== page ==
The growing race for shrinking resources


Planet Earth is not running out of resources there are still billions of tons of almost every resource we need. The problem is that we are running out of accessible resource deposits. Those are the ones that: (1)  carry enough grade and size to be worth the effort (2)  are not buried underneath too much rock or ocean (3)  do not sit in the middle of a delicate ecosystem, watershed, or park; and (4)  are relatively close to transportation infrastructure. We may not be running out of resources in general, but we are running out of resource deposits that fit those characteristics.

The 2013 Energy Forecast


Ababa, built in 2012, had ceilings that started leaking within just six months. This is just to give you an idea how desperate the grab for natural resources is, and how fragile the balance of (foreign) power on the African continent is the perfect setup for all manner of black swan events, as well as a severe rise in energy prices. But to really assess the big picture, well also need to talk about supply. exports the other two-thirds. The revenues from those exports account for about 95% of the countrys export earnings, about 40% of federal budget revenues, and roughly 12% of GDP money that Venezuelas government needs to pay for the massive social programs and domestic fuel subsidies that help keep President Hugo Chvez in office. Right now, income is just enough to cover costs. But that situation is changing. Venezuelas production declined 10% from 2009 to 2011, and we expect that decline rate to get worse; for one thing, Chvez is relying more on Brazilian largesse than his own revenues to keep Venezuelas infrastructure operating. Yet the countrys own demand for that oil is increasing the most reliable figures suggest over 40% in the last decade. Such trends are on a collision course, and Venezuela is already feeling the Big-Pinch conundrum: It needs to reduce exports to keep more oil for domestic use, but it needs to keep export revenues high to maintain its fuel subsidies and social programs. The only way to keep the balance sheet from bleeding red is to raise export prices. The Big Pinch is being felt not only in Venezuela. A slew of major oil-producing countries around the world are facing this exact problem, from Iran to Indonesia to Nigeria, Saudi Arabia to Mxico. The only answer to this conundrum of rising domestic demand, for both oil and oil export money, is to increase oil prices. Its a matter of simple math. While this development will be unwelcome news to consumers, the inevitable increase in oil prices should present investors with tremendous profit potential offsetting rising consumer prices many times over.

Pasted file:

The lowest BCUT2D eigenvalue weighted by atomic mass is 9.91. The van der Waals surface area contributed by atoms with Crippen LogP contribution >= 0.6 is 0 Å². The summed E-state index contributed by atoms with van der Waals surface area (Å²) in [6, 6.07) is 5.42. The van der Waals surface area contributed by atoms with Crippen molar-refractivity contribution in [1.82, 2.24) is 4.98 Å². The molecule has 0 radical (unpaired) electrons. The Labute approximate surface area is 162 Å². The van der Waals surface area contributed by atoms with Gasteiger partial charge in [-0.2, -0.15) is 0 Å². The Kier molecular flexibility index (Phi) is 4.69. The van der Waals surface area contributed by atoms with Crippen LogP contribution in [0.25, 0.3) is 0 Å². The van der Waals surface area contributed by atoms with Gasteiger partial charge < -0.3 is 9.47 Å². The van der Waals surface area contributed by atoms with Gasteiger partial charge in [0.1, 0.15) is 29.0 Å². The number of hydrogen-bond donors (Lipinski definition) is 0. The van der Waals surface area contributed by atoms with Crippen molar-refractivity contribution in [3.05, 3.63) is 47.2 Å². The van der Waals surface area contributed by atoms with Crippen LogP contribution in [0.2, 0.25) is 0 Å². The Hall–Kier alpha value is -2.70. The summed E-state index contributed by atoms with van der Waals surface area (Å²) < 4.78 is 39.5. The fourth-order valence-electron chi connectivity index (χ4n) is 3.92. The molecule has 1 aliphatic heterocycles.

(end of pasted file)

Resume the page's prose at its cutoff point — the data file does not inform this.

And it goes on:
The Big Pinch


Heres a basic math problem for you. A country produces a certain amount of oil every year, keeping one-third of it at home to supply its population and exporting the rest. To keep the people happy, the government uses a fair chunk of its export revenues to subsidize domestic fuel prices and to pay for generous social programs. That all balances out for a while. The problem is this: When fuel is cheap, people use lots of it. Over time, the government finds itself needing to keep more of its oil at home, to sate that fuel-hungry populace. That means less oil is available for export, but with all those fuel subsidies and social programs to support, the government needs to maintain or even increase its export income. At the same time and heres the real rub the amount of oil it produces declines every year. After years of production, the countrys oil fields are depleting, as are the profits from that oil. Without a major influx of capital spending to update aging infrastructure and implement recovery-enhancement technologies, output will continue to shrink. And in most of the countries where this tale holds true, the companies running the oil fields are owned by the state, which means that oil-export revenues have to support these capital programs, in addition to the social programs the people have grown accustomed to.